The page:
At the same time, money is not sufficient or even close to the foremost contributor to ski-racing success. Instead, what enables racers to climb to the top of our sport are:

  • The innate ability to become a world-class ski racer (yes, parents, genes matter!),
  • An unwavering passion for ski racing,
  • An unshakable determination to do the hard work to excel,
  • Patience, persistence, and resilience in the face of our sport’s inevitable challenges and vicissitudes,
  • Parents who are willing to make tough choices (sacrifices) to support their children’s ski-racing dreams,
  • A junior race program that supports and nurtures racers’ talent and drive,
  • A community willing to provide assistance to deserving racers, and
  • A national team that provides the resources (and patience) to take racers the last few steps to the top.

The athletes spotlighted in Edie Thys’s articles are exemplars of these eight attributes who found a way to cover the costs of ski racing in their journey to the top.

In an ideal world, cost would never be an obstacle to a young skier who wants to become a ski racer (or who dreams of being an Olympic champion). But this is the real world, and we must face the reality that the cost of ski racing will always be a barrier to entry for many. To respond to this reality, I believe there are better uses of our time and energy than trimming costs that won’t have an appreciable impact on the overall expense of our sport. First, create a clear and credible pathway from entry to participation to long-term commitment for our most likely target markets. Second, devote our attention and effort to the contributors to participation and the pursuit of greatness with the highest likelihood of success and the biggest ROI. If we do that, I believe the money required to support the journey of those who choose to take the first steps and then commit to the long, uncertain, yet rewarding, climb to the top (regardless of whether they make it to the summit) will come and ski racing in America will find its best days ahead.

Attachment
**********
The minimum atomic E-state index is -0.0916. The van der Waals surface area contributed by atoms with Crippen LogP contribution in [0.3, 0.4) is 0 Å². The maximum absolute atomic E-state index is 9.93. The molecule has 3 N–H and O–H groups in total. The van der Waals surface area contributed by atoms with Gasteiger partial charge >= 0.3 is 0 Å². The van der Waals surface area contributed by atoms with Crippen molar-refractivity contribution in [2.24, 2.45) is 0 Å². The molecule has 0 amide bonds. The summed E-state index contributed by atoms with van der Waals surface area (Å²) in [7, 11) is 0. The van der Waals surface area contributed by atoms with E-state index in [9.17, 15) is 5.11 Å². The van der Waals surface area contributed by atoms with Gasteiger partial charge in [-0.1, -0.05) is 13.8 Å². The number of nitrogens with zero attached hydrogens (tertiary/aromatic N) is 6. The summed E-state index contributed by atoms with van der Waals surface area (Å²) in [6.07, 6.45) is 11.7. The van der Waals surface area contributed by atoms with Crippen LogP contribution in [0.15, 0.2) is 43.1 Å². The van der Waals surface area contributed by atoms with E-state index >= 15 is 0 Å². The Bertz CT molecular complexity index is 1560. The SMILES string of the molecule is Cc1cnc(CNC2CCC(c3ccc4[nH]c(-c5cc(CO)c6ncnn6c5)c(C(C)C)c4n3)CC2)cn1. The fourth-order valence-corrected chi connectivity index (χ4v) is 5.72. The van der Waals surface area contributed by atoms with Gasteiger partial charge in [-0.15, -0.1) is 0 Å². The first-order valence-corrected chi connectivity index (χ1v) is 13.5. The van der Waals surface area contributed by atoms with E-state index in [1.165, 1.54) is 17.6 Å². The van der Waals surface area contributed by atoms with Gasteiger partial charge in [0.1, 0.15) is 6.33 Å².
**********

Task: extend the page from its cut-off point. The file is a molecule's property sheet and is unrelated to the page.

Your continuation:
This letter was submitted in response to our series on cost. Have some thoughts on this? Send a letter to the editor. If it’s good, we’ll publish it. Letters to the editor are wholly the opinion of the author. Ski Racing Media does not endorse, edit, or fact-check letters to the editor.